Fee: adult €7, students/OAP €3, child free under 12years 

Number 11 North Great Georges Street, Dublin.

81 North King Street 

Smithfield, Dublin 7
James Kelly
Tel: 086-8597275
Open: Apr 1-3, 5-10, 12-17, 19-24, 26-30, May 1, June 1-5, 7-12, 14-19, 21-26, 28- 30, July 1-3, 5-10, 12-17, 19-24, 26-31, Aug 2-7, 9-28, 30-31, Mon-Fri, 9am- 4.30pm, Sat, 12.30pm-4.30pm 

Fee: Free 

The Odeon (formerly the Old Harcourt Street Railway Station) 

57 Harcourt Street, Dublin 2

Mary Lacey
Tel: 01-6727690 

www.odeon.ie 

Open: May- Dec, 12 noon to midnight, closed Sundays Fee: Free 

Harcourt Street Station, now The Odeon, Dublin. Photograph from National Library of Ireland.

Powerscourt Townhouse Centre 

59 South William Street, Dublin 2
Mary Larkin
Tel: 01-6717000
www.powerscourtcentre.ie
Open: all year except New Year’s Day, Easter Sunday, Easter Monday, Christmas Day, St. Stephen’s Day, & Bank Holidays, Mon-Sat, 10am-6pm, Thurs, 10am-8pm, Sundays, 12 noon-6pm 

Fee: Free 

Powerscourt Townhouse, Dublin.

10 South Frederick Street 

Dublin 2
Joe Hogan
Tel: 087-2430334
Open: Jan 1-24, May 1, 3-8, 10-15, 17-22, 24-27, Aug 14-22, 2pm-6pm Fee: Free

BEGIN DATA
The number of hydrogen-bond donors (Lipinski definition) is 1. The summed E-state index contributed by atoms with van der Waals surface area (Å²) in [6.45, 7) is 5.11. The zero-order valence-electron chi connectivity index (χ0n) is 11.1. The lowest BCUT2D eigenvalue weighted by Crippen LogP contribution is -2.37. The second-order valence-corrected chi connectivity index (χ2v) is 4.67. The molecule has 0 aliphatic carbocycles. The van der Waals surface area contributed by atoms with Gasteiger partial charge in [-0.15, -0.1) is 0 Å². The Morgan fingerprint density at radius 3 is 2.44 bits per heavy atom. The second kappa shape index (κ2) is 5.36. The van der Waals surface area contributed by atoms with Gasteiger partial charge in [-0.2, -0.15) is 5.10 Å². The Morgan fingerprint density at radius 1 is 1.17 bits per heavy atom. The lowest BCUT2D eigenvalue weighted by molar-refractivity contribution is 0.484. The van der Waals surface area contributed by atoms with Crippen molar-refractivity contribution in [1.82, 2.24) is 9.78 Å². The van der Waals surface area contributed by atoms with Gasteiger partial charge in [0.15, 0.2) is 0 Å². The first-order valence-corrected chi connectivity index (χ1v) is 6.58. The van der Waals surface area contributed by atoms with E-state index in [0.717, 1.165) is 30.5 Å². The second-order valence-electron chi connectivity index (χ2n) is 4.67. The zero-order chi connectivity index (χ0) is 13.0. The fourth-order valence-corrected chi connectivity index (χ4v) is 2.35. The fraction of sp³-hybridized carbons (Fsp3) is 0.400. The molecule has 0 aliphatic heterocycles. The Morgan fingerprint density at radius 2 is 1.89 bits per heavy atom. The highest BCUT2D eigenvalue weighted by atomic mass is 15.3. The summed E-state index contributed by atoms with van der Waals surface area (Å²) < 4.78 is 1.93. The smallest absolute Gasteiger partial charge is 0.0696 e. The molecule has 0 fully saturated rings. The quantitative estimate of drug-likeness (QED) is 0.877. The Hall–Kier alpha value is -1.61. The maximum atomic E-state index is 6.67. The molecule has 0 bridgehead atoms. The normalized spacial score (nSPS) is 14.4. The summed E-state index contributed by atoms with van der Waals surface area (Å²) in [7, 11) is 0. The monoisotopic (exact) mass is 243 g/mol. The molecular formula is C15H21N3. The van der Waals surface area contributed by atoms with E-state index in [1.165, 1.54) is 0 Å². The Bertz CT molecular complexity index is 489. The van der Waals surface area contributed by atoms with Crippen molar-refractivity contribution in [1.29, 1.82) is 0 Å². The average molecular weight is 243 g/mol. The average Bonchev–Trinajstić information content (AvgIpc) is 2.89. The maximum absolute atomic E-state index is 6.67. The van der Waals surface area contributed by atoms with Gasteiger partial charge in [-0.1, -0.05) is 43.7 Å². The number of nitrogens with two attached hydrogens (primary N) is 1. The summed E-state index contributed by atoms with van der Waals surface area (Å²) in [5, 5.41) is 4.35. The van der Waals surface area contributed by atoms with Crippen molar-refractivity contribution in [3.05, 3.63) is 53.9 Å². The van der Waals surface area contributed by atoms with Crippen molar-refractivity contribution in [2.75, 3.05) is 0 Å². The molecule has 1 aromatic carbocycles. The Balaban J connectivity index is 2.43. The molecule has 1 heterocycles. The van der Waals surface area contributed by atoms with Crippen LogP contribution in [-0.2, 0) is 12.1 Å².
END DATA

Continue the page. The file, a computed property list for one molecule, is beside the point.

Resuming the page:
The Church 

Junction of Mary’s Street/Jervis Street, Dublin 1 Ann French
Tel: 087-2245726
www.thechurch.ie 

Open: Feb 1- Dec 24, 27-31, 11am-11 pm Fee: Free 

County Dublin 

Clonskeagh Castle 

80 Whitebean Road, Clonskeagh, Dublin 14

Fergus Armstrong
Tel: 089-4091645, 086-2428540 

www.clonskeaghcastle.com

Open: Feb 6-9, Mar 6-9, Apr 6-9, May 1-8, June 1-8, July 1-8, August 14-22, Sept 1- 8, Nov 6-9, Dec 6-9, 2pm-6pm
Fee: adult €6, child/OAP/student €3 

Colganstown House 

Hazelhatch Road, Newcastle, Co. Dublin
Lynne Savage Jones
Tel: 087-2206222
Open: Apr 12-18, May 6-28, June 10-12, Aug 14-27, Nov 1-13, weekdays 2pm-6pm, weekends 9am-1pm 

Fee: adult/OAP €10, student/child free 

Colganstown, County Dublin.

Fahanmura

2 Knocksina, Foxrock, Dublin 18
Philip Harvey
Tel: Philip, 087-2463865, Paul, 086-3694379
www.fahanmura.ie